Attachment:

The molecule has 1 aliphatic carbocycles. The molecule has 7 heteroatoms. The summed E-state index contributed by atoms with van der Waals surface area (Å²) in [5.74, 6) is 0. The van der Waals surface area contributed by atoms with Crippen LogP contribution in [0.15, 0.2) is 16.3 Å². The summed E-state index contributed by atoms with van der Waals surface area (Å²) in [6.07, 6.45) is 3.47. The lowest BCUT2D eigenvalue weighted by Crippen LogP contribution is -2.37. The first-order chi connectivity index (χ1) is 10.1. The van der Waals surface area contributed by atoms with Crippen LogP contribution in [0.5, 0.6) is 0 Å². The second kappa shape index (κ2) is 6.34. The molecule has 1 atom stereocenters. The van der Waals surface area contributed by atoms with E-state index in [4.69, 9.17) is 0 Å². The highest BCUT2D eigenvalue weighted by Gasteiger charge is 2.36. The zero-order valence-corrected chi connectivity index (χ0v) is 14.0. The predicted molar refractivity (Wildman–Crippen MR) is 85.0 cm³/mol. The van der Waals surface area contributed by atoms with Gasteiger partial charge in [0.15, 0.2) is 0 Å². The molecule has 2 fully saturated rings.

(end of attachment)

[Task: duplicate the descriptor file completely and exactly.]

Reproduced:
The molecule has 1 aliphatic carbocycles. The molecule has 7 heteroatoms. The summed E-state index contributed by atoms with van der Waals surface area (Å²) in [5.74, 6) is 0. The van der Waals surface area contributed by atoms with Crippen LogP contribution in [0.15, 0.2) is 16.3 Å². The summed E-state index contributed by atoms with van der Waals surface area (Å²) in [6.07, 6.45) is 3.47. The lowest BCUT2D eigenvalue weighted by Crippen LogP contribution is -2.37. The first-order chi connectivity index (χ1) is 10.1. The van der Waals surface area contributed by atoms with Crippen LogP contribution in [0.5, 0.6) is 0 Å². The second kappa shape index (κ2) is 6.34. The molecule has 1 atom stereocenters. The van der Waals surface area contributed by atoms with E-state index in [4.69, 9.17) is 0 Å². The highest BCUT2D eigenvalue weighted by Gasteiger charge is 2.36. The zero-order valence-corrected chi connectivity index (χ0v) is 14.0. The predicted molar refractivity (Wildman–Crippen MR) is 85.0 cm³/mol. The van der Waals surface area contributed by atoms with Gasteiger partial charge in [0.15, 0.2) is 0 Å². The molecule has 2 fully saturated rings.